The Respondents contended that the members covered under the policy did not satisfy the definition of group as per IRDA guidelines. About the Petitioner, the members of the group were mainly senior citizens who would otherwise not get insurance cover as there was no legitimate commonality of purpose. The groups made by the Petitioner were for the sole purpose of availing insurance. Moreover, an examination of the policies revealed that while the office of the Petitioner was in Thane, the members of the policy were from other places in Maharashtra and Gujarat and the policy had been obtained from the Bangalore office.

The Respondents sought dismissal of the Writ Petition in light of the above-mentioned circumstances.

Petitioner’s Submissions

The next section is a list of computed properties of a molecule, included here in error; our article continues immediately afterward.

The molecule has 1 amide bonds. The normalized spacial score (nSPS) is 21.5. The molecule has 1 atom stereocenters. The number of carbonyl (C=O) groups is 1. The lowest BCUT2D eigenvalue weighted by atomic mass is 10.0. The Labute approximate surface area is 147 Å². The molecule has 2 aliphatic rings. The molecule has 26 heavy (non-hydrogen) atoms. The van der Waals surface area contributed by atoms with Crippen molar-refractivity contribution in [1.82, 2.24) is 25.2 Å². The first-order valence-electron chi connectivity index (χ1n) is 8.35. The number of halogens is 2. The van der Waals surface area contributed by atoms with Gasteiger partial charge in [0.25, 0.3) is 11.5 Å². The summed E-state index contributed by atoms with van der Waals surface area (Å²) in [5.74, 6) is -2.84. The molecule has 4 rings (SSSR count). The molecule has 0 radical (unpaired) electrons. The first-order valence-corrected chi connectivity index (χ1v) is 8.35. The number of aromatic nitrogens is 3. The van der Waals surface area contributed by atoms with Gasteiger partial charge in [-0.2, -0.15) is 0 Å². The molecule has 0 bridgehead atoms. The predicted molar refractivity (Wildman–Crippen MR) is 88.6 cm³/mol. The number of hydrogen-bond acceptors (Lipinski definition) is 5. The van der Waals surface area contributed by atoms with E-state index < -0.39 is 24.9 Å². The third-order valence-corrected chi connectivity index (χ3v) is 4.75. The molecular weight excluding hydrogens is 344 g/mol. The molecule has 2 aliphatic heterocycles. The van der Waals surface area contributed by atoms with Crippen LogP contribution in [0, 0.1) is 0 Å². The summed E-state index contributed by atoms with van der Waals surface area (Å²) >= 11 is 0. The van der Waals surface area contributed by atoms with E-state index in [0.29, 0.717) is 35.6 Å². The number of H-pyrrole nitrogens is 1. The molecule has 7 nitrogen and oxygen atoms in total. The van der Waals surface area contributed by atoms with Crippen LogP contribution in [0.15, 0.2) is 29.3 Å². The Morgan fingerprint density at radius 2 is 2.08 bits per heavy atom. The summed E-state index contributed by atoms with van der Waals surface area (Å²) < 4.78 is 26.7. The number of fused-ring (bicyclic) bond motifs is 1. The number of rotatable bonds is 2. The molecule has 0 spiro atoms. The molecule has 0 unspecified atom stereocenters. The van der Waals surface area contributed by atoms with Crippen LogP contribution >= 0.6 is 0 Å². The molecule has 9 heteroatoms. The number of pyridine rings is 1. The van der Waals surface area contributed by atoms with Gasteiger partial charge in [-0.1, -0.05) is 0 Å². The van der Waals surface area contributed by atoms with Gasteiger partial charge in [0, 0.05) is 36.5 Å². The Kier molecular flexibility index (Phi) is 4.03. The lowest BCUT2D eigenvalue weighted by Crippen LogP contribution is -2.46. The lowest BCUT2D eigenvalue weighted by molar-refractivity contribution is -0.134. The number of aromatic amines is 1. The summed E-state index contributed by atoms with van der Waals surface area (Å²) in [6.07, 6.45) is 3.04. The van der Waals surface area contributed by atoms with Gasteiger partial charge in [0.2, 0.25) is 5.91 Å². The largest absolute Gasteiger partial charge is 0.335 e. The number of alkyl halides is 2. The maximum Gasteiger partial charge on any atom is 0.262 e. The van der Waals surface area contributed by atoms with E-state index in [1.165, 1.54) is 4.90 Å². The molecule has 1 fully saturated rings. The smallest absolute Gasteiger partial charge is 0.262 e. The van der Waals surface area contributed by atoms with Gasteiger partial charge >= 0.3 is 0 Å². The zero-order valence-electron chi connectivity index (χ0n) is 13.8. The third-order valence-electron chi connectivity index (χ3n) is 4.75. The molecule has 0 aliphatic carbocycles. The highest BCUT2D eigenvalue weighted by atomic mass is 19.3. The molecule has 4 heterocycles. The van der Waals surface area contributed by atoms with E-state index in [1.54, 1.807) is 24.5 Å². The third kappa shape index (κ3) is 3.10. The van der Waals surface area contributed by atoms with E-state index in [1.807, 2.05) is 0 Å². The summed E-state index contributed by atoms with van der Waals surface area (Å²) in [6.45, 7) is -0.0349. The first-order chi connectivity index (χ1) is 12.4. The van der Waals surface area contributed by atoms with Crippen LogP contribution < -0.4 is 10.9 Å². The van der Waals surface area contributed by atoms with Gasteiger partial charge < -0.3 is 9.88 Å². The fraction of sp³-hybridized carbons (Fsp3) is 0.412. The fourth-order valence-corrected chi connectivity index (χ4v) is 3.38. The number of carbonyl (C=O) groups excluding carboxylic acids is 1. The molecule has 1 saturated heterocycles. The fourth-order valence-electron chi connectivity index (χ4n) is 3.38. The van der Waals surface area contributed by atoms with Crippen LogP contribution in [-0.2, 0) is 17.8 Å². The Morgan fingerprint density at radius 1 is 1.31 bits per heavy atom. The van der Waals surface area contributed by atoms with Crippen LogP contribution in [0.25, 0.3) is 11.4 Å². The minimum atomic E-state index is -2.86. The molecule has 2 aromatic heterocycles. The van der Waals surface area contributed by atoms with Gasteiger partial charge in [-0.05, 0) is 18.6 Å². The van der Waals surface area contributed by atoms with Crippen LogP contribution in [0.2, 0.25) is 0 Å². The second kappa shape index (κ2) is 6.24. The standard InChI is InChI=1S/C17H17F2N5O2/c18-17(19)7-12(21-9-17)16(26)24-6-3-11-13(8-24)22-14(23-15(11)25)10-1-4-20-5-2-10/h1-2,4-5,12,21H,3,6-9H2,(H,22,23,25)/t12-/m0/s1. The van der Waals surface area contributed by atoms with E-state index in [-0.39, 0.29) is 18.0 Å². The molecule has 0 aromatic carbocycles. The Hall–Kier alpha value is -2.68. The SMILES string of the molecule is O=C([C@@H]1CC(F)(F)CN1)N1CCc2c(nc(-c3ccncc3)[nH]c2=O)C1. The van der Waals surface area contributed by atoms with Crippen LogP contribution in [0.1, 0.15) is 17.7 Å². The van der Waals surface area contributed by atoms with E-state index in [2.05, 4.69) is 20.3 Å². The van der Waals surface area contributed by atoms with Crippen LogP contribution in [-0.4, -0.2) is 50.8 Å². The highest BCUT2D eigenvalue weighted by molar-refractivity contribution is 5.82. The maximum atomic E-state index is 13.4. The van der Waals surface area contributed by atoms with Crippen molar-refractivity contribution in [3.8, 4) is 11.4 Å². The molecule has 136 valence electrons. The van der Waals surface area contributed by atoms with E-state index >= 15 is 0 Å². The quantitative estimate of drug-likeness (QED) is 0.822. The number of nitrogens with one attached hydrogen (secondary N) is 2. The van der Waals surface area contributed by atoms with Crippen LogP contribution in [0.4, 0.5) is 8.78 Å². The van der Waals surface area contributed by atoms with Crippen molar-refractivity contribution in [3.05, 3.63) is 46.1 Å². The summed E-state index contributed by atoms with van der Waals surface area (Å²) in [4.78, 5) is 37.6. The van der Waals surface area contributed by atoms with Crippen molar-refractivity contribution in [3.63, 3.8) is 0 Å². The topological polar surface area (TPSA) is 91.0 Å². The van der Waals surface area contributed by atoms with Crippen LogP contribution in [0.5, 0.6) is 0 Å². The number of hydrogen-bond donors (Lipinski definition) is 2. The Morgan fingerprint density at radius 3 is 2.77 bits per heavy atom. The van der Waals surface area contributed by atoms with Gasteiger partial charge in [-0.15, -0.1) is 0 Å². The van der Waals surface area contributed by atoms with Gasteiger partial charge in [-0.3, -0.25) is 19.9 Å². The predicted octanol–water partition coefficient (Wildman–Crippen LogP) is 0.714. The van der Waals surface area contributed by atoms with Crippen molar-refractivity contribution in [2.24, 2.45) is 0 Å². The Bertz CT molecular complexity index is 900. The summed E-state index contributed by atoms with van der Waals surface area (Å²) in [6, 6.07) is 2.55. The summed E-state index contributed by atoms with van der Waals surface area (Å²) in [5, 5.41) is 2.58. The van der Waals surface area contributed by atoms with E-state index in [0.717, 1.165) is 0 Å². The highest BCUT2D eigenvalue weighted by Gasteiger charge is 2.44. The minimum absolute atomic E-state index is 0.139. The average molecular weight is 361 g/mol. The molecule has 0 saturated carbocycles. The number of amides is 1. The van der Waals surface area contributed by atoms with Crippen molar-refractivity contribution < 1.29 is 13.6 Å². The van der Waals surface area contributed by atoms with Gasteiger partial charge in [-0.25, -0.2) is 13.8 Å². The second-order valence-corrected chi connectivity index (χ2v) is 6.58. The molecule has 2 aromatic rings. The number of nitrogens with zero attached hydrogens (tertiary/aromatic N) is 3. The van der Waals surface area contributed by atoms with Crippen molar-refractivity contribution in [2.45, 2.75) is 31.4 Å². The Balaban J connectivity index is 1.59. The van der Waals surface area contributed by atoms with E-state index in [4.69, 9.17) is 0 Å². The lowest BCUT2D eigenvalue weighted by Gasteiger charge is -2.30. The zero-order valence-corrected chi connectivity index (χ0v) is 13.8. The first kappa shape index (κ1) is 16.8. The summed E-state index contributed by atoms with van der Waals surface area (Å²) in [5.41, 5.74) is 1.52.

The Petitioner submitted that he was not seeking to enforce any contractual obligations but merely challenging the abrupt cancellation of the insurance policies without notice and an opportunity. The Petitioner clarified that he was in the business of providing holiday packages and wanted to facilitate medical insurance as an add-on benefit. These groups were already in existence as holiday package groups and therefore the allegation that the groups were only created for the insurance didn’t stand ground. The Petitioner also submitted that once the insurance policy has been issued, the Respondents were deemed to be satisfied with the eligibility conditions. Moreover, there was no rule that people from Maharashtra and Gujarat should only obtain policies from their respective States. 

The Petitioner submitted that the decision to cancel the policies without providing any reason or opportunity of hearing was a blatant violation of the principles of natural justice. The Petitioner merely sought an opportunity for clarification before adverse steps were taken.

Court’s Observations